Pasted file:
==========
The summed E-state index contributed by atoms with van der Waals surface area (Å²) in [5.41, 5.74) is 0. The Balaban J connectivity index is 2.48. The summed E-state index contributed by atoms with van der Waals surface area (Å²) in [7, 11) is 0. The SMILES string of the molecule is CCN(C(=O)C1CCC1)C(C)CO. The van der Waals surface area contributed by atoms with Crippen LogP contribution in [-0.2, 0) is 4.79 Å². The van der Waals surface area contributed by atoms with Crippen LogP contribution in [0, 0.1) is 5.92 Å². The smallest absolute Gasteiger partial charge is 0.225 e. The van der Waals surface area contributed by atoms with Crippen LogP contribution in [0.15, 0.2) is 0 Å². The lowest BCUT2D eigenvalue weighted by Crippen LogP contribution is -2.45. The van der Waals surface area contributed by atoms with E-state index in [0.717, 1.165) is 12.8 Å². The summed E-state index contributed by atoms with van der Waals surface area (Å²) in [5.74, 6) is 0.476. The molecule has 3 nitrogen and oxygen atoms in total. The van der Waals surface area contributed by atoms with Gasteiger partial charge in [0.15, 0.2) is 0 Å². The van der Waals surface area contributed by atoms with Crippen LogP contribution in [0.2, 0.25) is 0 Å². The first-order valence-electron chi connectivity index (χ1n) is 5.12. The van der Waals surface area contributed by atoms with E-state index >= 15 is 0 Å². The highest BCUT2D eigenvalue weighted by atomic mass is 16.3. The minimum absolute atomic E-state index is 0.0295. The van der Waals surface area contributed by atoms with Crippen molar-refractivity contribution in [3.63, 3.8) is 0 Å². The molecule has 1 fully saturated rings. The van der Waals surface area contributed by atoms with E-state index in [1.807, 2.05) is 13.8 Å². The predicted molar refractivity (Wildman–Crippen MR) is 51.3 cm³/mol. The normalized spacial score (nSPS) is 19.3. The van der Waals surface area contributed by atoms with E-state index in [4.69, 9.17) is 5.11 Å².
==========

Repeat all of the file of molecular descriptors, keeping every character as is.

The summed E-state index contributed by atoms with van der Waals surface area (Å²) in [5.41, 5.74) is 0. The Balaban J connectivity index is 2.48. The summed E-state index contributed by atoms with van der Waals surface area (Å²) in [7, 11) is 0. The SMILES string of the molecule is CCN(C(=O)C1CCC1)C(C)CO. The van der Waals surface area contributed by atoms with Crippen LogP contribution in [-0.2, 0) is 4.79 Å². The van der Waals surface area contributed by atoms with Crippen LogP contribution in [0, 0.1) is 5.92 Å². The smallest absolute Gasteiger partial charge is 0.225 e. The van der Waals surface area contributed by atoms with Crippen LogP contribution in [0.15, 0.2) is 0 Å². The lowest BCUT2D eigenvalue weighted by Crippen LogP contribution is -2.45. The van der Waals surface area contributed by atoms with E-state index in [0.717, 1.165) is 12.8 Å². The summed E-state index contributed by atoms with van der Waals surface area (Å²) in [5.74, 6) is 0.476. The molecule has 3 nitrogen and oxygen atoms in total. The van der Waals surface area contributed by atoms with Gasteiger partial charge in [0.15, 0.2) is 0 Å². The van der Waals surface area contributed by atoms with Crippen LogP contribution in [0.2, 0.25) is 0 Å². The first-order valence-electron chi connectivity index (χ1n) is 5.12. The van der Waals surface area contributed by atoms with E-state index >= 15 is 0 Å². The highest BCUT2D eigenvalue weighted by atomic mass is 16.3. The minimum absolute atomic E-state index is 0.0295. The van der Waals surface area contributed by atoms with Crippen molar-refractivity contribution in [3.63, 3.8) is 0 Å². The molecule has 1 fully saturated rings. The van der Waals surface area contributed by atoms with E-state index in [1.807, 2.05) is 13.8 Å². The predicted molar refractivity (Wildman–Crippen MR) is 51.3 cm³/mol. The normalized spacial score (nSPS) is 19.3. The van der Waals surface area contributed by atoms with E-state index in [4.69, 9.17) is 5.11 Å².